1. Hold the 1 corn upright holding the pointed tip, using a knife, cut the corn downwards, 2-3 rows at a time.    Repeat until all of the corn is cut off the cob.   Next, using the back of the knife scrape corn cob to remove the milk bits.   Set aside.   Now cut the second ear of corn crosswise into 2 inch pieces.

2. Set aside. In a large stock pot over medium fire, melt margarine.   Add onions and cook for 3 minutes until soft.   Add garlic, thyme, bay leaf and wiri pepper then stir.  Cook for 2 minutes.   Sprinkle salt and pepper on chicken thighs then add to pot.   Cook for 5 minutes.   Next add sweet potato, cut corn with the milky bits and chicken stock, bring to a boil then lower heat to a simmer, cover and cook for 5 minutes.  

3. Add pumpkin, corn on the cob and coconut milk.   Cook for an additional 10 minutes.  Remove chicken, shred when cool enough to handle.   Add shredded chicken and dumplings.  Cover pot and cook for 5 minutes.  Do not peep!  Remove from heat and add chopped parsley before serving.

Chef Profile: Bilal Attar

Chef Bilal Attar is the creator of the (in)famous Speakeasy burger and other indulgences. WeEatBeirut sat down with him at the bar and discussed his passions, his aversions, and of course, booze.


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How’d you get into food?
 
It was a hobby, it was the first thing I ever did. While I was a child I used to play in the kitchen all the time. I grew up with food and food grew on me. The first word I said was minanu. (What?) McDonalds! Everytime I saw the big M I started jumping. My second word was labneh and my third was mom.
 
When did you start cooking at Speakeasy?
 
Ever since they opened
 
What’s your favorite thing on the menu?
 
That’s a trick question. The menu was made out of my favorites. I’ll say the trio sliders.
 
What’s your favorite thing to cook?
 
Pasta.
 
You cook at a bar. How does alcohol factor into your food?
 
I’m not drunk! Since I’m known for my twisted fusion food, alcohol has contributed a lot. I had mixed and mashed a lot of alcohol into my recipes, so I ended up working in a bar. It was by choice. The alcohol came before I worked in the bar as part of my secret ingredients and hidden flavors.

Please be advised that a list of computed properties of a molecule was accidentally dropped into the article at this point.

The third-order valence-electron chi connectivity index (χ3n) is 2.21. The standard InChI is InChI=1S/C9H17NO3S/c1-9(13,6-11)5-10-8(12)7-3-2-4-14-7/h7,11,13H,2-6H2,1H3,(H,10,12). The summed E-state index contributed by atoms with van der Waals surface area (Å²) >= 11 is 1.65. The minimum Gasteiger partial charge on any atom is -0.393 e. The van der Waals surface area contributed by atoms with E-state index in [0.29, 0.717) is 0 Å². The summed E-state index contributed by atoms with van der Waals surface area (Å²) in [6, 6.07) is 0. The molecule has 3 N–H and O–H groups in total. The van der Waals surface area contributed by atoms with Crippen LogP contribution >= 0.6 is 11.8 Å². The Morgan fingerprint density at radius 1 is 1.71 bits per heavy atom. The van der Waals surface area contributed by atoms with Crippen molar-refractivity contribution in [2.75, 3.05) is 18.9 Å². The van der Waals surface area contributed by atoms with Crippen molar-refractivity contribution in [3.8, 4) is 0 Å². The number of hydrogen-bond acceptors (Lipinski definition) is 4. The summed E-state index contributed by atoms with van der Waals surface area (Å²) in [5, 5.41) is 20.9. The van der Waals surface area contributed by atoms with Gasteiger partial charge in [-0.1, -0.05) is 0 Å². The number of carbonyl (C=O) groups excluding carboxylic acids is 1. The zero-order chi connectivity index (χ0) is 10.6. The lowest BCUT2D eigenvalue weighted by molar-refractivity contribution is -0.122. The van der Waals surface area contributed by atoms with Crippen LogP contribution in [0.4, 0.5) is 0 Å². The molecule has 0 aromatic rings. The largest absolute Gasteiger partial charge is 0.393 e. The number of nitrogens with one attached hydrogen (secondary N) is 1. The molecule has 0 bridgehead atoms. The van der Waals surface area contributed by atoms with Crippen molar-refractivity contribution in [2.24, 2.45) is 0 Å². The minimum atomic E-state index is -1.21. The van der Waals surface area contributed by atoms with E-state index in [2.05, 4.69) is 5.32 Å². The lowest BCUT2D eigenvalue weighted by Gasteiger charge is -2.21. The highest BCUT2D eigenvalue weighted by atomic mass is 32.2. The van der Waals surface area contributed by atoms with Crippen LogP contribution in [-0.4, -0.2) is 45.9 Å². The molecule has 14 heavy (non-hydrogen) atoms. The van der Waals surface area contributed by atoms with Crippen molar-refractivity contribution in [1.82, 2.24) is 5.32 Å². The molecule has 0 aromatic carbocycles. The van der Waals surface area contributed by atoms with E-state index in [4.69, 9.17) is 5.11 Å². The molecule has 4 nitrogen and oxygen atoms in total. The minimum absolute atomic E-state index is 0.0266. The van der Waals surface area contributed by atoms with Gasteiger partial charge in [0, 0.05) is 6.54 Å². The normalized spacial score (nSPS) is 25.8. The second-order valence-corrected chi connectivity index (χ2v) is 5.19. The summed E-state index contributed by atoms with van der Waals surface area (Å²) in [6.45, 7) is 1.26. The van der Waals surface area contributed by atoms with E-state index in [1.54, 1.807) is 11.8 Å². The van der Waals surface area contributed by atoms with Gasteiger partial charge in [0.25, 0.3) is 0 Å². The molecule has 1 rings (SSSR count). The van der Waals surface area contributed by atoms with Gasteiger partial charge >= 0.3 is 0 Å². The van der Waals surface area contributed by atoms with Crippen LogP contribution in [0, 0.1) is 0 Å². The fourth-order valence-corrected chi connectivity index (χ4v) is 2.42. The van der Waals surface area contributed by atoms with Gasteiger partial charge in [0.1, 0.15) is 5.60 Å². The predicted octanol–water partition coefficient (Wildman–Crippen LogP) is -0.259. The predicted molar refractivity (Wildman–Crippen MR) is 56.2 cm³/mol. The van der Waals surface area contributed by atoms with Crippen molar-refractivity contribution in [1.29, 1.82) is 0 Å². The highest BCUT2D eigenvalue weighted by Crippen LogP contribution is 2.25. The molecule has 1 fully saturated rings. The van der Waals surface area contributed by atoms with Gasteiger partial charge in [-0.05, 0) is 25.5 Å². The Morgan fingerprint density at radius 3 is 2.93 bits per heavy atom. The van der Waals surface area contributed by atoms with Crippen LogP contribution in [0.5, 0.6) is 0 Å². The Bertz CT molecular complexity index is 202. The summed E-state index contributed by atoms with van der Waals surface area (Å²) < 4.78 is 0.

How do you rep your day3a?
 
I don’t have a day3a, I’m from Texas! The heat in the texmex shows up in the food. If you can’t stand it don’t eat it.
 
If you had to pick a meal that embodies your personality what would it be? What is chef on a plate?
 
That’s a trick question. I would say waraq 3aynab (stuffed vine leaves). You spend the whole day making them and rolling them and cooking them with pleasure and you put your heart and soul into them and they grow up. And then each one, when you eat it, everything stops for a second while you chew it and then you have another one and you have another one of those moments. When you see people eat waraq 3aynab they’re humming and that for me is happiness.
 
Thoughts on pork?
 
It makes things yummy if you don’t tell anyone.
 
What will you not eat, ever, under any circumstances?
 
Seafood because I’m allergic to it.
 
How do you like your steak cooked?
 
Well done.
 
Favorite restaurant in Lebanon besides Speaks?
 
If you’ve lost me you’ll find me at McDonalds. I’m addicted to McDonalds, I have to eat it every day.
 
White or brown meat?
 
White.
 
Sauce or no sauce?
 
Sauce.
 
Wet or dry?
 
Wet.
 
Let’s play word association. Tell us the first thing that comes to your mind when you hear:
 
MAYONNAISE: EW.
 
BRATWURST: No comment.
 
TOUM: Can’t have enough of it.
 
ASIAN: Short.
 
AL DENTE: Perfection.
 
What have you got planned for the future?
 
I want to publish my book, Cooking With A Touch of Glam. It’s an upscale cooking book that shows you how to cook with style. You learn how to make fancy meals – or at least meals that look fancy - with simple things. Presentation, presentation, presentation.
 
Second, I want to start doing cooking lessons in Beirut for executive women. Sometimes we have those businessmen traveling and their wives are bored at the hotel all day and so come along learn how to make a meal.

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Albert Roux - Atholl Hotel [Scotland]

+ The bit about simplicity just made my day